Closed Head Traumatic Brain Injury (TBI)
Closed head traumatic brain injury (TBI) is physical harm to the brain caused by the brain's rapid acceleration and deceleration within the skull. It occurs when the head is subjected to a sudden and violent external force such as a baseball striking the head of a spectator at a baseball game or impact with a steering wheel or windshield during an car wreck. A closed head injury can also occur if the head is violently shaken; tragically, this sometimes affects babies who are shaken by angry caregivers (shaken baby syndrome). Closed head injury is also common among American soldiers in Iraq whose heads come into close contact with improvised explosive devices (IEDs).
Many closed head injuries, which can have costly and lifelong consequences, are caused or worsened by someone's negligence. When head injuries are caused by another party, people harmed are often eligible for compensation for medical bills and pain and suffering. If you think your closed head injury was someone else's fault, contact a personal injury attorney who can help evaluate your specific situation, provide you with examples of settlements, determine your legal rights and help you file an injury claim.
In this article you will learn about the causes and types of closed head TBI, how they are diagnosed and treated and, finally, what to expect in terms of a prognosis.
Closed Head TBI's Distinguishing Characteristics
The term closed head traumatic brain injury refers only to injuries that occur while the brain and meninges (surrounding layers of membrane) remain physically intact, even though the skull may be fractured. A traumatic brain injury that involves open wounds caused by penetrating objects such as bullets, knives or shrapnel is called an open head injury.
Multi-focal (spread across several parts of the brain) or diffuse (spread across the entire brain) closed head TBI affects a wide range of bodily functions and, consequently, produces a wide variety of symptoms.
Causes of Closed head TBI
A closed head injury is caused by three mechanisms: tearing, compressing, and stretching or straining. Common causes of closed head TBI include:
- Motor vehicle accidents (Read about the consequences of DWI charges)
- Sports accidents
- Industrial accidents
- Child abuse
- Military accidents
Types of Closed Head TBI
There are two types of closed head injury: initial and ensuing. An initial (primary) injury consists of a temporary or permanent interruption to normal brain function or damage done to the structure of the brain that occurs at the moment of impact to or jolting of the head. An ensuing (secondary) injury occurs when harmful conditions develop subsequent to the initial injury.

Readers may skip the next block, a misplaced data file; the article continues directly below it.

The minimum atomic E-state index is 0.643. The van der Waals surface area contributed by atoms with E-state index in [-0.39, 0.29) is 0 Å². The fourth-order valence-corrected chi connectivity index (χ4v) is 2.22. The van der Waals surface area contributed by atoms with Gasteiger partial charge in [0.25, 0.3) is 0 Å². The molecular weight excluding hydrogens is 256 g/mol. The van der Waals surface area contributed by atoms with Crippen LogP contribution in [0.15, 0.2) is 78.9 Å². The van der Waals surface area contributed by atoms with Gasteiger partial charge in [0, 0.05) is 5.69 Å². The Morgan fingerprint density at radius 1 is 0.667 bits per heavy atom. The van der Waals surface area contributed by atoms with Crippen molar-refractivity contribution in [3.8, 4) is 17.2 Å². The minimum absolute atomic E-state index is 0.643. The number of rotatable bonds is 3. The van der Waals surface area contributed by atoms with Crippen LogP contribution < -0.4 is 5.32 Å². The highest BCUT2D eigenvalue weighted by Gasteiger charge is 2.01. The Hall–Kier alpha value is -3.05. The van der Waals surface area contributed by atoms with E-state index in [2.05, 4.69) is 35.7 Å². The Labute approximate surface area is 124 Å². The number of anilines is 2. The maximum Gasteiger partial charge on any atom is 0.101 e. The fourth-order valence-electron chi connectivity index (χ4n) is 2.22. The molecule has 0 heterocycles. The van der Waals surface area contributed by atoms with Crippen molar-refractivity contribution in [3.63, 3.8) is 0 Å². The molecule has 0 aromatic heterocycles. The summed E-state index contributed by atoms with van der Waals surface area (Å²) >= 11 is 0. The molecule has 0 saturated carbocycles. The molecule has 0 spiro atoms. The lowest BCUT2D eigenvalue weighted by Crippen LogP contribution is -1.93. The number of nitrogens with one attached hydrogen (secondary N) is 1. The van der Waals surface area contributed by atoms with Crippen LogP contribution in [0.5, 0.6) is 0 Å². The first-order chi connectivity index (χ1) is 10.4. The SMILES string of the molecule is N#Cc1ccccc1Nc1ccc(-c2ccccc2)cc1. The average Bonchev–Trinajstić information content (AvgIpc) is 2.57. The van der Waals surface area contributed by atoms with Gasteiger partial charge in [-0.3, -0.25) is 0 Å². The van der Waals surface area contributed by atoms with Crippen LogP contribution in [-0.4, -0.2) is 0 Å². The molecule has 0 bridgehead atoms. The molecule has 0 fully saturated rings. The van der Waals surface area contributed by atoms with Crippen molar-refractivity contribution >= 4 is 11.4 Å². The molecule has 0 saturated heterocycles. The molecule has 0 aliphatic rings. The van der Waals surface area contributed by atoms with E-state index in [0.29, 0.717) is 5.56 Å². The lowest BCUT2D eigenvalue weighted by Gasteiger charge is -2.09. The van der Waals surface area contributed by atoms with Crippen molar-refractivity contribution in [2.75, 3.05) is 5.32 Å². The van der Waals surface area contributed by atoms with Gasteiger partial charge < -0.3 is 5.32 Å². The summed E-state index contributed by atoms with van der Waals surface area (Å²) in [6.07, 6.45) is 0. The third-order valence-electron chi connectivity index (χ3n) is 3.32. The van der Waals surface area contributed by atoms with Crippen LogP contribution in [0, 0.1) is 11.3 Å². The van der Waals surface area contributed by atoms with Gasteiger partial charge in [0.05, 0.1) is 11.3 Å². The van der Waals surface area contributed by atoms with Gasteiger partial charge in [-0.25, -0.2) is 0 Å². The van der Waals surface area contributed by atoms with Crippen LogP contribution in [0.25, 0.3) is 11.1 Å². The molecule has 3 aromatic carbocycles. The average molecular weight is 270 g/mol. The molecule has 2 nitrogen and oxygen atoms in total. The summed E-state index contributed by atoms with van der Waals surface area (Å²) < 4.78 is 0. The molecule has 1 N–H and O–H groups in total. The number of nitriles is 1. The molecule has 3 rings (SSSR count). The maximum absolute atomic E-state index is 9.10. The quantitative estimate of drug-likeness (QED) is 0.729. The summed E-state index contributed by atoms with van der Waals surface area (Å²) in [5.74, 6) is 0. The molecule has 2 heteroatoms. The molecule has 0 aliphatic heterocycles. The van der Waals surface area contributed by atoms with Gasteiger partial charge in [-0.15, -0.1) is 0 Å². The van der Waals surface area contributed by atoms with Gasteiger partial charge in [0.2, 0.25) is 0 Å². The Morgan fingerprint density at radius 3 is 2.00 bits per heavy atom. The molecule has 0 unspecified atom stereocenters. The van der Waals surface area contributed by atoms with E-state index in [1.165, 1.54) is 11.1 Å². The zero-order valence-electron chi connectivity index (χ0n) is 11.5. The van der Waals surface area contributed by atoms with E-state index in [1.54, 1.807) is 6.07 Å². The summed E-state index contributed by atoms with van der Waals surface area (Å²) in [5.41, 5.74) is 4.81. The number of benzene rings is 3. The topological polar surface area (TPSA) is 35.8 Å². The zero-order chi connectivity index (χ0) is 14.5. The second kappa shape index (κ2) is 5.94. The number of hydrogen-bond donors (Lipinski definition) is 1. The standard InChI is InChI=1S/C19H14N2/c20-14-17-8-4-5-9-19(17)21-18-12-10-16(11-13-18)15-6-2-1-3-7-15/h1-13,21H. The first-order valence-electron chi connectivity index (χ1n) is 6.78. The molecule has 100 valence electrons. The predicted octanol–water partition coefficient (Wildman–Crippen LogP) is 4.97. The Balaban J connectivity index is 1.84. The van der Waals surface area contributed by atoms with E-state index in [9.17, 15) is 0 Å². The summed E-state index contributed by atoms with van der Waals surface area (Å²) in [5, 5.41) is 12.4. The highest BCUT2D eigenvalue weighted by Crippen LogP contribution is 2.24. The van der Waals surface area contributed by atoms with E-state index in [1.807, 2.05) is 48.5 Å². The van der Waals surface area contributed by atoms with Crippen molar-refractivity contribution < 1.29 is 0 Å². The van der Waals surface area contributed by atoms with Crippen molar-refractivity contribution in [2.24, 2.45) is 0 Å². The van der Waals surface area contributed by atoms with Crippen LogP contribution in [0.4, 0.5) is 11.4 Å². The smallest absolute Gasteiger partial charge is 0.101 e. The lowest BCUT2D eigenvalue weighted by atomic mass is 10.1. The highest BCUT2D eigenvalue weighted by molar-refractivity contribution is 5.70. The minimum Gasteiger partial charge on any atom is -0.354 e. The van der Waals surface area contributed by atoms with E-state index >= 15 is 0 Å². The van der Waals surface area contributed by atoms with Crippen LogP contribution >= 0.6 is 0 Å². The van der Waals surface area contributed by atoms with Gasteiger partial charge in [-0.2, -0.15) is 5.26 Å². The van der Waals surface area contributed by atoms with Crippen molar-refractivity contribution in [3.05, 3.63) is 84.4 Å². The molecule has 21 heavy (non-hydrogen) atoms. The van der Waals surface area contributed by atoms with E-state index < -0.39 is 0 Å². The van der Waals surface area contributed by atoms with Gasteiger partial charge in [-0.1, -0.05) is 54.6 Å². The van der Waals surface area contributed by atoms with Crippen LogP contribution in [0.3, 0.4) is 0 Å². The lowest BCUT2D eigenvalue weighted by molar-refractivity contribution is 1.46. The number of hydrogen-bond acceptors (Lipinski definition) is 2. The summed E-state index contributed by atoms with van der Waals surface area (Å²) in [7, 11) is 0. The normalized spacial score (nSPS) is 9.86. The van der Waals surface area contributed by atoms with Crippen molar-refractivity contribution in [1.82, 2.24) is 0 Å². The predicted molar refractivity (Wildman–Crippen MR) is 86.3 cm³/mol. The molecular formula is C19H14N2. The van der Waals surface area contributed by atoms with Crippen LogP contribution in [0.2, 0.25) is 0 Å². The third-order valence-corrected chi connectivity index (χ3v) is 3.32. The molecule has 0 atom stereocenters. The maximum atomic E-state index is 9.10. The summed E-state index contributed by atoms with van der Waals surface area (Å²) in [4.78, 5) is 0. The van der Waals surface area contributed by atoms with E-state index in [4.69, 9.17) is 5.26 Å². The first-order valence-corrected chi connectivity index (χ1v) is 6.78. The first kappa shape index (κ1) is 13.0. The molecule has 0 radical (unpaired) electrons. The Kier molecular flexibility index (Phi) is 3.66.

Initial (primary) Injuries
Concussion. A concussion is a temporary change in brain function. The distinguishing symptoms of a concussion are temporary loss of consciousness, confusion and amnesia (memory loss). Headache, dizziness, blurred vision, nausea, vomiting, shock, anxiety and increased pulse rate may also be present. Grave symptoms include persistent confusion or drowsiness, amnesia, difficulty speaking, partial paralysis, dilation of a pupil, and coma (persistent unconsciousness).
Contusion. A contusion is a localized bruise of brain tissue. A bruise is a well-defined area of broken blood vessels that can cause brain tissue to swell and neurons (nerve cells) to be damaged. Merging of two or more bruises can produce an intracranial hematoma (blood collecting within the brain).
Two types of brain contusions can occur as a result of a closed head injury: coup and contracoup. A coup contusion occurs directly below the point of impact to the skull. A contracoup contusion occurs at the spot on the brain directly across from the point of impact to the skull.
Symptoms of a brain contusion vary depending on the size of the bruise and the area of the brain where the bruise occurs. Tiny bruises in areas of the brain that are not responsible for specific bodily functions may not exhibit symptoms. However, extensive bruising over an area or areas of the brain that do govern one or more bodily function may cause noticeable and permanent damage, interfering with the ability to think, see, remember, and/or coordinate. In a worst-case scenario, a contusion can lead to coma and death.
Epidural Hematoma. An epidural hematoma (also called extradural hematoma) is an accumulation of blood between the dura mater (outer layer of membrane sheathing the brain) and the skull caused by laceration of the middle meningeal artery or other superficial blood vessels as a result of hard contact against the rough inside of the skull.
A common characteristic of an epidural hematoma is a conscious interval followed by unconsciousness. Early symptoms of epidural hematoma during the period of consciousness include dizziness, nausea, headache, vomiting, back pain and weakness in the limbs. As the epidural hematoma expands, causing the brain to compress, symptoms broaden to include numbness, difficulty seeing, difficulty speaking, difficulty coordinating, confusion, seizures, drowsiness, loss of consciousness and coma.